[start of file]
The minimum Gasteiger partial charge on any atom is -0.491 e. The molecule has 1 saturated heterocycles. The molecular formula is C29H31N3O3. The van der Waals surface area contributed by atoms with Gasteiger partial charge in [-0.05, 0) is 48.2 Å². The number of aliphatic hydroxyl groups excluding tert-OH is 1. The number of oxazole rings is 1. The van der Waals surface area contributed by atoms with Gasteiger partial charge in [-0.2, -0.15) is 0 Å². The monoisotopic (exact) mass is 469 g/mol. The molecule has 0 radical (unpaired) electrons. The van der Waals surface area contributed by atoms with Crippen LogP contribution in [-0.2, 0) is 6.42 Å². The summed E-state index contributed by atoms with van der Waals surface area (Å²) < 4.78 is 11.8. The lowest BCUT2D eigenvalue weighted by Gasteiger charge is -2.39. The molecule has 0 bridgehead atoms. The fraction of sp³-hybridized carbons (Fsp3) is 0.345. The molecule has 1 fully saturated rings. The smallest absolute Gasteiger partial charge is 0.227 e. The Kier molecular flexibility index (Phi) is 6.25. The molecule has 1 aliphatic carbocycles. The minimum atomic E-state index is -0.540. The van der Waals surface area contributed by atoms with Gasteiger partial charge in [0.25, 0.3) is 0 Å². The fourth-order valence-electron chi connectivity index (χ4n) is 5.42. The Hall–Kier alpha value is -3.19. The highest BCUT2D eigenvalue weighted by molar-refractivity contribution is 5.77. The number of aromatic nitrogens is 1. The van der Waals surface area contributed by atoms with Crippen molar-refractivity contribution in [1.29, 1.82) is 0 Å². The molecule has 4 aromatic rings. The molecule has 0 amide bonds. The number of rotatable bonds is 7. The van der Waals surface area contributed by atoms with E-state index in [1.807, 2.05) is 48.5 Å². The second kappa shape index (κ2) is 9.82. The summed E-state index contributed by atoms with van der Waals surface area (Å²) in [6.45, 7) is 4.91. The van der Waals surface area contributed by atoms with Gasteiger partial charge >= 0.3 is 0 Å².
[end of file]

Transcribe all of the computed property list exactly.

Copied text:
The minimum Gasteiger partial charge on any atom is -0.491 e. The molecule has 1 saturated heterocycles. The molecular formula is C29H31N3O3. The van der Waals surface area contributed by atoms with Gasteiger partial charge in [-0.05, 0) is 48.2 Å². The number of aliphatic hydroxyl groups excluding tert-OH is 1. The number of oxazole rings is 1. The van der Waals surface area contributed by atoms with Gasteiger partial charge in [-0.2, -0.15) is 0 Å². The monoisotopic (exact) mass is 469 g/mol. The molecule has 0 radical (unpaired) electrons. The van der Waals surface area contributed by atoms with Crippen LogP contribution in [-0.2, 0) is 6.42 Å². The summed E-state index contributed by atoms with van der Waals surface area (Å²) < 4.78 is 11.8. The lowest BCUT2D eigenvalue weighted by Gasteiger charge is -2.39. The molecule has 0 bridgehead atoms. The fraction of sp³-hybridized carbons (Fsp3) is 0.345. The molecule has 1 fully saturated rings. The smallest absolute Gasteiger partial charge is 0.227 e. The Kier molecular flexibility index (Phi) is 6.25. The molecule has 1 aliphatic carbocycles. The minimum atomic E-state index is -0.540. The van der Waals surface area contributed by atoms with Gasteiger partial charge in [0.25, 0.3) is 0 Å². The fourth-order valence-electron chi connectivity index (χ4n) is 5.42. The Hall–Kier alpha value is -3.19. The highest BCUT2D eigenvalue weighted by molar-refractivity contribution is 5.77. The number of aromatic nitrogens is 1. The van der Waals surface area contributed by atoms with Crippen molar-refractivity contribution in [1.29, 1.82) is 0 Å². The molecule has 4 aromatic rings. The molecule has 0 amide bonds. The number of rotatable bonds is 7. The van der Waals surface area contributed by atoms with E-state index in [1.807, 2.05) is 48.5 Å². The second kappa shape index (κ2) is 9.82. The summed E-state index contributed by atoms with van der Waals surface area (Å²) in [6.45, 7) is 4.91. The van der Waals surface area contributed by atoms with Gasteiger partial charge >= 0.3 is 0 Å².